The cheekbones were diminutive and set behind. Due to the combined presence of two different deformities, each requiring two different types of surgeries, Dr. Balaji decided to combine two techniques and decided to advance the face while bringing the eyes together. He also modified the technique further to prevent any scarring to the eyelids – by doing the entire surgical cuts through the mouth. This technique was very successful in bringing fullness to the child’s face while setting his eyes in the right place.

Case Details

A 9-year-old Master Suhail Khan from Cuddappah, Andhra Pradesh, was born with a facial deformity which made his look “different”. He had abnormally wide set eyes, a flat facial appearance and a deformed cleft nose. The distance between his eyes was 50 mm. His very wide set eyes were affecting his normal vision (like bird’s vision). He was referred to Balaji Dental & Craniofacial Hospital for specialized face surgery.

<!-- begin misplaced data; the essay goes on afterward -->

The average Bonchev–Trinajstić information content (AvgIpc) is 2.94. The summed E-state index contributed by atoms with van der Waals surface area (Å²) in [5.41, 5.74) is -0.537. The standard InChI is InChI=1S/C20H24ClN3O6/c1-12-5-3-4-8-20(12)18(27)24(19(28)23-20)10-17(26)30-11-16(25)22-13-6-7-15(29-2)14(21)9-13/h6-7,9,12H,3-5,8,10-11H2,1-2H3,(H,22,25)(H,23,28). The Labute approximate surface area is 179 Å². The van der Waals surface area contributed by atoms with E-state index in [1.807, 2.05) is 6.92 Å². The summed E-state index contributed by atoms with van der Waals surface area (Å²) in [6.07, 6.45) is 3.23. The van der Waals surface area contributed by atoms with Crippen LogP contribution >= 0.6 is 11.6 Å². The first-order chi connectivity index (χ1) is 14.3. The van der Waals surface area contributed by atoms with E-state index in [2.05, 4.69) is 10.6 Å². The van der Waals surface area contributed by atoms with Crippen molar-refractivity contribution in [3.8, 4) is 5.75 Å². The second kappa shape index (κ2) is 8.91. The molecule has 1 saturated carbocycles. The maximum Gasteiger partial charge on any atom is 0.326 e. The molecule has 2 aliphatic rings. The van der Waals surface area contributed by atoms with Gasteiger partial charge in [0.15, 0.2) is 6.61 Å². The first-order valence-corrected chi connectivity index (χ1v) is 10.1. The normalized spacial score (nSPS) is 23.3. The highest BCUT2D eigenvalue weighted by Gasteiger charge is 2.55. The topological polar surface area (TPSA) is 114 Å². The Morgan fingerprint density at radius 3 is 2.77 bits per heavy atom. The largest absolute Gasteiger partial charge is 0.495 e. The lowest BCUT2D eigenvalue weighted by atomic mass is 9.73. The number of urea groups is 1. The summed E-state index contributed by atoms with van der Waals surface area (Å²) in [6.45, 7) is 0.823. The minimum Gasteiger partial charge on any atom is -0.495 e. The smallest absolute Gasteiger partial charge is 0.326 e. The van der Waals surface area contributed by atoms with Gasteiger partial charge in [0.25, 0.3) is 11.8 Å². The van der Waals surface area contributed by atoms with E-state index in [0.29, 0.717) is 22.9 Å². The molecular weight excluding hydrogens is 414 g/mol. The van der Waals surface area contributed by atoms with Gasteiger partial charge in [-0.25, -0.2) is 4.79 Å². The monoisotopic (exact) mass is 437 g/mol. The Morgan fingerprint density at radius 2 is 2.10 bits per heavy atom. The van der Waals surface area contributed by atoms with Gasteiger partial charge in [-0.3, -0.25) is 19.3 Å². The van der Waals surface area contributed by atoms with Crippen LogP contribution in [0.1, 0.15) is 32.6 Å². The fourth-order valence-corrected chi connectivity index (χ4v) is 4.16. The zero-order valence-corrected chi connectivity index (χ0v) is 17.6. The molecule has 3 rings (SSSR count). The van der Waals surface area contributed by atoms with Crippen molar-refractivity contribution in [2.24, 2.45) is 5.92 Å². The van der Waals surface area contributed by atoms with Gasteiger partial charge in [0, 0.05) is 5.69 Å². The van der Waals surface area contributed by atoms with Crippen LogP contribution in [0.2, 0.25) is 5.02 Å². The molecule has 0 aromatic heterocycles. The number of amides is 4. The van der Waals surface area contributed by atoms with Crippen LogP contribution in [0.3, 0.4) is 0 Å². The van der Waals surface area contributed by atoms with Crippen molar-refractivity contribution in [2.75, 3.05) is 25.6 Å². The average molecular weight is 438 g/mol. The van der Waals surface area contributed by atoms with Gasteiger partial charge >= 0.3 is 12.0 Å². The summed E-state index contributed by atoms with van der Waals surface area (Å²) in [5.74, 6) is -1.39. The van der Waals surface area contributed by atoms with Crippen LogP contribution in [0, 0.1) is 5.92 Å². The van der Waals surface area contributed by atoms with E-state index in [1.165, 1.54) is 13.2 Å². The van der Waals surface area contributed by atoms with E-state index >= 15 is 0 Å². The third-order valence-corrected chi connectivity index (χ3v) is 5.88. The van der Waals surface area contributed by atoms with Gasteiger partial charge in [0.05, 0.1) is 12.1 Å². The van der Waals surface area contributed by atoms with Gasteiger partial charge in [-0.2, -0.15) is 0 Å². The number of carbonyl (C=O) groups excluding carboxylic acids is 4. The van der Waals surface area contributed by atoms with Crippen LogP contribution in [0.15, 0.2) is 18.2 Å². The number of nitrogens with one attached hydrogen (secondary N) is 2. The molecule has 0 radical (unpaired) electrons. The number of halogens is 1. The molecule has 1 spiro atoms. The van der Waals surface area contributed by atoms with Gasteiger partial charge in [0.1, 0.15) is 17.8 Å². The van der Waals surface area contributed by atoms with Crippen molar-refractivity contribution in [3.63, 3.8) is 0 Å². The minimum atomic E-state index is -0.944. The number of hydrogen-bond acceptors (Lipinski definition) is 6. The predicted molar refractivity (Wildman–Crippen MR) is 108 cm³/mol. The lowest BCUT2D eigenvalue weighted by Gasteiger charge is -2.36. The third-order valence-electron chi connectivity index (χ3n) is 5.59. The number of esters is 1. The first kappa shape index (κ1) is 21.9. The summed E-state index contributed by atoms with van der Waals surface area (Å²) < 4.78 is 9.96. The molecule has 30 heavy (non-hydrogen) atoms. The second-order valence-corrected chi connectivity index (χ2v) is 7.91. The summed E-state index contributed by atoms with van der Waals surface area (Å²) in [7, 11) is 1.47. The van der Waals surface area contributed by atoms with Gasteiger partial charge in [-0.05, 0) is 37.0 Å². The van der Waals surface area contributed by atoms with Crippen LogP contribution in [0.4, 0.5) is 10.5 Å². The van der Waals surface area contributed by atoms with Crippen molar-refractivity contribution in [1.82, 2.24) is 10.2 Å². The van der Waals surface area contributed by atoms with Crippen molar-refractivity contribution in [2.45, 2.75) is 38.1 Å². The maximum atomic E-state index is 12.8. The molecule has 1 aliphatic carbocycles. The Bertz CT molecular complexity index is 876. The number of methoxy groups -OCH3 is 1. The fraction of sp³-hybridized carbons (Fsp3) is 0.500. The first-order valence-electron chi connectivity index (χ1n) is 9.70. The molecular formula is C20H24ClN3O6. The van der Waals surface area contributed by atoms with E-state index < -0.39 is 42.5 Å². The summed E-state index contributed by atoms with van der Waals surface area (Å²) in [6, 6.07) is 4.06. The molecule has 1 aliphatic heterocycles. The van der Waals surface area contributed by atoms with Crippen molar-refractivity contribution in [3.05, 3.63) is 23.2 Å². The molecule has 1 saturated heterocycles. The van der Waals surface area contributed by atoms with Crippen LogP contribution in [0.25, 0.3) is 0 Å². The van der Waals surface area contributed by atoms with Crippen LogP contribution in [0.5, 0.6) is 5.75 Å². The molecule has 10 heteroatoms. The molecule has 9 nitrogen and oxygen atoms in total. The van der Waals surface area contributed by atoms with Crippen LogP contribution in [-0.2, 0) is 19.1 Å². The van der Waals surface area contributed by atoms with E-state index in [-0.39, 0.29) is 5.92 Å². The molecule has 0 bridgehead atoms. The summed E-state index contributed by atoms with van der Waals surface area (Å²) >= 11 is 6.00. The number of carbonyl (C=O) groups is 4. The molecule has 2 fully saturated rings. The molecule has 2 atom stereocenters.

Dr. S.M. Balaji readily took up the challenge to help out the child and his parents in distress. A CT scan taken to gauge the extent of the deformity showed very widely set eye sockets, flattened cheek bones, nasal bone deformity but normal alignment of teeth

CASH II : Cranial synostosis with Plagiocephaly and hypertelorism

Hypertelorism Before And After Surgery

Another such similar surgery performed for a girl An eight year old girl with a similar birth defect was referred from Seychelles to Balaji Dental & Craniofacial Hospital. She was born with cranial synostosis with Plagiocephaly (flattening of cranial bones) and hypertelorism (far apart placed eyes “birds eye” and absence of binocular vision – like humans).

In a complex surgery, her skull bones were exposed, by making a 360° bony cut her eye socket bones were brought closer and fixed using bone plates. Now her eyeballs are in a more normal position. She will need nose correction surgery after about 3 to 4 years.